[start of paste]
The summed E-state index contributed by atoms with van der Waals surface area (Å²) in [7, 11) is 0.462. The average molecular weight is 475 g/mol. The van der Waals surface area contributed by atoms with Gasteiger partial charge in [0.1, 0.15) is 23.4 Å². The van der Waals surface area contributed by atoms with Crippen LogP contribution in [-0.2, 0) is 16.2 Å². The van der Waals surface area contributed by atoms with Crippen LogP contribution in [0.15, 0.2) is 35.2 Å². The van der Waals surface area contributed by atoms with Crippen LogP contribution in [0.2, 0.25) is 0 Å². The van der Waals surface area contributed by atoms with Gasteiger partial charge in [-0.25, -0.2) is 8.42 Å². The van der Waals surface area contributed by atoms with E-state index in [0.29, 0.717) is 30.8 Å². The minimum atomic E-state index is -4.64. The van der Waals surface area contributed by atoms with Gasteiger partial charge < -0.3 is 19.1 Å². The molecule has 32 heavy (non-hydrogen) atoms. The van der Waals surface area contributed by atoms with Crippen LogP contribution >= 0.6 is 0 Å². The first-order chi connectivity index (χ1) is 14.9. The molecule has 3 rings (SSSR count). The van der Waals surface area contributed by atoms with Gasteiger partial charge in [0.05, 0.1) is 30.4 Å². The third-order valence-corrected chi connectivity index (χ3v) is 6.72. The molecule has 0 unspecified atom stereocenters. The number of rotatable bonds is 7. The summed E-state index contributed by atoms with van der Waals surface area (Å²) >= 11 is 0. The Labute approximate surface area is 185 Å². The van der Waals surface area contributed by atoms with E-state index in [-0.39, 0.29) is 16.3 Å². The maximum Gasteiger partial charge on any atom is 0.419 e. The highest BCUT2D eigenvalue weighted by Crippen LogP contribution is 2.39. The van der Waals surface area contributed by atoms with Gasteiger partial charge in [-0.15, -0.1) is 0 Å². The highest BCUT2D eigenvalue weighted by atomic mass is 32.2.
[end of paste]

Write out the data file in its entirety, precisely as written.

The summed E-state index contributed by atoms with van der Waals surface area (Å²) in [7, 11) is 0.462. The average molecular weight is 475 g/mol. The van der Waals surface area contributed by atoms with Gasteiger partial charge in [0.1, 0.15) is 23.4 Å². The van der Waals surface area contributed by atoms with Crippen LogP contribution in [-0.2, 0) is 16.2 Å². The van der Waals surface area contributed by atoms with Crippen LogP contribution in [0.15, 0.2) is 35.2 Å². The van der Waals surface area contributed by atoms with Crippen LogP contribution in [0.2, 0.25) is 0 Å². The van der Waals surface area contributed by atoms with Gasteiger partial charge in [-0.25, -0.2) is 8.42 Å². The van der Waals surface area contributed by atoms with E-state index in [0.29, 0.717) is 30.8 Å². The minimum atomic E-state index is -4.64. The van der Waals surface area contributed by atoms with Gasteiger partial charge < -0.3 is 19.1 Å². The molecule has 32 heavy (non-hydrogen) atoms. The van der Waals surface area contributed by atoms with Crippen LogP contribution >= 0.6 is 0 Å². The first-order chi connectivity index (χ1) is 14.9. The molecule has 3 rings (SSSR count). The van der Waals surface area contributed by atoms with Gasteiger partial charge in [0.05, 0.1) is 30.4 Å². The third-order valence-corrected chi connectivity index (χ3v) is 6.72. The molecule has 0 unspecified atom stereocenters. The number of rotatable bonds is 7. The summed E-state index contributed by atoms with van der Waals surface area (Å²) >= 11 is 0. The Labute approximate surface area is 185 Å². The van der Waals surface area contributed by atoms with E-state index in [-0.39, 0.29) is 16.3 Å². The maximum Gasteiger partial charge on any atom is 0.419 e. The highest BCUT2D eigenvalue weighted by Crippen LogP contribution is 2.39. The van der Waals surface area contributed by atoms with Gasteiger partial charge in [-0.15, -0.1) is 0 Å². The highest BCUT2D eigenvalue weighted by atomic mass is 32.2.